Such a discriminatory tax grab from U.S. companies will not only lead to reduced services or increased prices for digital services in Canada, but also surely lead to a retaliatory response by the U.S. government. U.S. Senate Finance Committee Chairman Ron Wyden (D-OR) and ranking member Mike Crapo (R-ID) recently wrote to the U.S. trade representative asking her to impose trade measures on Canada if its DST takes effect. Even if the United States resists such measures, a Canadian DST would certainly strain relations at a time when both nations need to be working hand-in-glove to address the most important threat to our two nations, China.
There are at least 10 problems with the Canadian proposal.
1. The DST discriminates against one sector. Many industries can earn revenue in a country and legally shift that revenue to other nations for tax purposes. OECD’s Pillar One is the solution to this. But Pillar One is not designed only to address digital services. As the OECD has explained, “Pillar One will ensure a fairer distribution of profits and taxing rights among countries with respect to the largest MNEs, including digital companies.” The OECD has made it clear that the issue of digitalization and international tax goes far beyond narrow digital companies: “instead, it considered digitalization as a transformative process affecting all sectors brought by advances in ICT.” It went on to state: “Because the digital economy is increasingly becoming the economy itself, it would be difficult, if not impossible, to ring-fence the digital economy from the rest of the economy for tax purposes.” Yet that is exactly what the Canadian DST would do.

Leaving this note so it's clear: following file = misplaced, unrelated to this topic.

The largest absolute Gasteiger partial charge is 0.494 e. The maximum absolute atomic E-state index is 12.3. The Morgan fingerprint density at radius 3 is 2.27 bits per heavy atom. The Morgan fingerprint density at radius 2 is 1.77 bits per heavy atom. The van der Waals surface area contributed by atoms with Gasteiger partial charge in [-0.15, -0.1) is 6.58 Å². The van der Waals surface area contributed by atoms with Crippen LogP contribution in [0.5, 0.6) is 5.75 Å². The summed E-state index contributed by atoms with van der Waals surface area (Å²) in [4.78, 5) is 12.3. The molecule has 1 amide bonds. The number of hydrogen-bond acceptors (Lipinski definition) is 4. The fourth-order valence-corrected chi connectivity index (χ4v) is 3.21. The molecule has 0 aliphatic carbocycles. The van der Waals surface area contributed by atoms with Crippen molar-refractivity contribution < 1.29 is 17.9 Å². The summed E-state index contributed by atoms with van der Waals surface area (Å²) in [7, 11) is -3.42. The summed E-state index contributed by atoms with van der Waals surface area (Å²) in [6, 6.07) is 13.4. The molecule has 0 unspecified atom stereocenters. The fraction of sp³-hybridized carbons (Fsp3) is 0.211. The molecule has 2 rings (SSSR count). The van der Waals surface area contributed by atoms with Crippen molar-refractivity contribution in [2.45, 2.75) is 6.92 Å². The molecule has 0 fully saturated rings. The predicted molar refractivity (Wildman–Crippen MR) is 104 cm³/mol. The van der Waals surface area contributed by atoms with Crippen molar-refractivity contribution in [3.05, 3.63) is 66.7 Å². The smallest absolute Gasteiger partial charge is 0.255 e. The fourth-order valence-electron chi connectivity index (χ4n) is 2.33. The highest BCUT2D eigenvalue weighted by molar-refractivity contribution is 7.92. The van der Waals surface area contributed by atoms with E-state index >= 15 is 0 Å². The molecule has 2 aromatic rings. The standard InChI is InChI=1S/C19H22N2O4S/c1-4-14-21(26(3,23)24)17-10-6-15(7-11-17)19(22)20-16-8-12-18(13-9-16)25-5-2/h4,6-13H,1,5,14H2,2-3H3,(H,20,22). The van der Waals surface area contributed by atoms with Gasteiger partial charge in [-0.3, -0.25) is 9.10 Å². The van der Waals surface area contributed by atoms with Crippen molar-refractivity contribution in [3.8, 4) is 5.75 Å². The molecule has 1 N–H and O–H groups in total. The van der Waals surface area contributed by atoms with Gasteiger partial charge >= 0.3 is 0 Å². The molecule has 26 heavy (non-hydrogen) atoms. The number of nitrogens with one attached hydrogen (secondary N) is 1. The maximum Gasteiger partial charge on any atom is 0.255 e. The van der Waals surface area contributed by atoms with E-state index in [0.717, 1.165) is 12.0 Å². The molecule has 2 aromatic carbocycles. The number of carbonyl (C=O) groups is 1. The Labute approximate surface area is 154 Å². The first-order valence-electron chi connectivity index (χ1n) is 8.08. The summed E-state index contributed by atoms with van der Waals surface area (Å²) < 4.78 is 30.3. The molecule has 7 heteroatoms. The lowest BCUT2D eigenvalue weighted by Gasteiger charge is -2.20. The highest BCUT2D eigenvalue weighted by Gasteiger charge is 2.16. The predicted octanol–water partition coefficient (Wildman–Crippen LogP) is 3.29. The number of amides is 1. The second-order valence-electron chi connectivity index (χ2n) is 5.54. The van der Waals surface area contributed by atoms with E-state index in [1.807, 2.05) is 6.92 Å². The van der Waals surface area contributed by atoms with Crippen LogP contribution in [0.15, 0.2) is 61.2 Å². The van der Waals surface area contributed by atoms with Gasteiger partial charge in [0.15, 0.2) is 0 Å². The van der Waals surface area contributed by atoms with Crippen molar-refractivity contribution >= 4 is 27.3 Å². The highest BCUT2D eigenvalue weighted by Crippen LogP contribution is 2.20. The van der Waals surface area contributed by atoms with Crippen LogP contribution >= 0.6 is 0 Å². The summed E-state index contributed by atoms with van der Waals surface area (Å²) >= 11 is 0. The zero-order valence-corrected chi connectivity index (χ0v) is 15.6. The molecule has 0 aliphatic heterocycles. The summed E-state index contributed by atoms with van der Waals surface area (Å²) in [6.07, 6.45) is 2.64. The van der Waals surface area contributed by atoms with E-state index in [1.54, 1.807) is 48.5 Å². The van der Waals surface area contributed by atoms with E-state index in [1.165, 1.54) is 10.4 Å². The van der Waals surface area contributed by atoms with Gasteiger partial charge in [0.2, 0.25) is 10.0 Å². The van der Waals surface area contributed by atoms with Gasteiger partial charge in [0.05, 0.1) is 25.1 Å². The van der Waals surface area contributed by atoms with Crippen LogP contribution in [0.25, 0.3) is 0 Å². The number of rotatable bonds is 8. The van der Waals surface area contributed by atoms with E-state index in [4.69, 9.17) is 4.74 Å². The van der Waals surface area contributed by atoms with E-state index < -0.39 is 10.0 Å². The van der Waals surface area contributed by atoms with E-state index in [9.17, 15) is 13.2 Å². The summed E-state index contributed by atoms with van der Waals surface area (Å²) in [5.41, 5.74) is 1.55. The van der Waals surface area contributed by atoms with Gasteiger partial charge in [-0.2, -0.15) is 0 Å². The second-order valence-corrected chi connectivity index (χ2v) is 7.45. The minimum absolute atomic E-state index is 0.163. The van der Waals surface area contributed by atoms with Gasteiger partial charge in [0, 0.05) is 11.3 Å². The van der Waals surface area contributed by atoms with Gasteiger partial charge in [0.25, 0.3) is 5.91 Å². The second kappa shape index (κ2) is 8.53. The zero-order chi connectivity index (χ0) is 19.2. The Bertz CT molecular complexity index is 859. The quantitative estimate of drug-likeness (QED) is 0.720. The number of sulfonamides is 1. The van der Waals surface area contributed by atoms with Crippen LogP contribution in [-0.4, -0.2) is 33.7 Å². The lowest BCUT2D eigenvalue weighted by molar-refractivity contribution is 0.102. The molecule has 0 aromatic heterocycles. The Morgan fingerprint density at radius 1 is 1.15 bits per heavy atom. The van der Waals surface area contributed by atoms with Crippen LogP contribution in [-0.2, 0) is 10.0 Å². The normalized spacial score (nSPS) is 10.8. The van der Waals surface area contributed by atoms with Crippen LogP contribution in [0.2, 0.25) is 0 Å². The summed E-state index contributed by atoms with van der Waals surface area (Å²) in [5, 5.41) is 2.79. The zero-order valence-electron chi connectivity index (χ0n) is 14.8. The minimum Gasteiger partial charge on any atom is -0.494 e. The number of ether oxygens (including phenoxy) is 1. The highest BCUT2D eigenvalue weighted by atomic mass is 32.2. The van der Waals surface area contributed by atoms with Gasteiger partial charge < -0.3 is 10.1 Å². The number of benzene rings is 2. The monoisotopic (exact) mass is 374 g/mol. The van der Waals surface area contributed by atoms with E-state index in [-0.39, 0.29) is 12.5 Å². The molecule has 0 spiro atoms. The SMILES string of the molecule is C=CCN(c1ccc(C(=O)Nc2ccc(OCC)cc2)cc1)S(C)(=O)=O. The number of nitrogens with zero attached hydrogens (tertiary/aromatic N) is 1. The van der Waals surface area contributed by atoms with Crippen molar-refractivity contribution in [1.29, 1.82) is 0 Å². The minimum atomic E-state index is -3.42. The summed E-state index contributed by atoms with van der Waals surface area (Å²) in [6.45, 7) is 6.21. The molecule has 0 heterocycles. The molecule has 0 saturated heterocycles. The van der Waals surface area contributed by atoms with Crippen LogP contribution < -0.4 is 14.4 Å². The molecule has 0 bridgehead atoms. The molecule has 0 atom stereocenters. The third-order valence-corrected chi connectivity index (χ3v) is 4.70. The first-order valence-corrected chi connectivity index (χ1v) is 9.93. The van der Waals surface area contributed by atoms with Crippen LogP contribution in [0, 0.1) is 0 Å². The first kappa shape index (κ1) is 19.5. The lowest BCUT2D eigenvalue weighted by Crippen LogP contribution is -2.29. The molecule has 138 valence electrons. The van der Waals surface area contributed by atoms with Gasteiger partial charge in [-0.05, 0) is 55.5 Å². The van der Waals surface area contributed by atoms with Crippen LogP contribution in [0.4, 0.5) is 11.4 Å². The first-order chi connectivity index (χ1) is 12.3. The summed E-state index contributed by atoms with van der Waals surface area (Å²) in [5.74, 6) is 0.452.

2. The DST discriminates against larger firms. The proposal arbitrarily sets tax thresholds with no logic behind them other than to sweep in the largest U.S. firms. The DST thus perversely gives firms, including Canadian ones, an incentive to not grow. Once a firm hits the magic threshold of CA$20 million in Canadian digital services revenues, it would face a 3 percent tax on those revenues. If a firm is earning CA$19 million in Canada, the smart thing for it to do would be to stop growing there. If it earns $1 million more, it would face a tax of $600,000. This incentive not to grow will mean fewer Canadian jobs.
3. It discriminates against firms with low profit rates. International tax treaties have generally agreed that profits, not revenue, should be taxed. That way, firms that earn few profits are taxed less and highly profitable firms are taxed more. A tax on sales means that lower-profit firms will have extremely high taxes relative to their profits. And this will make it more likely that less-profitable firms go out of business.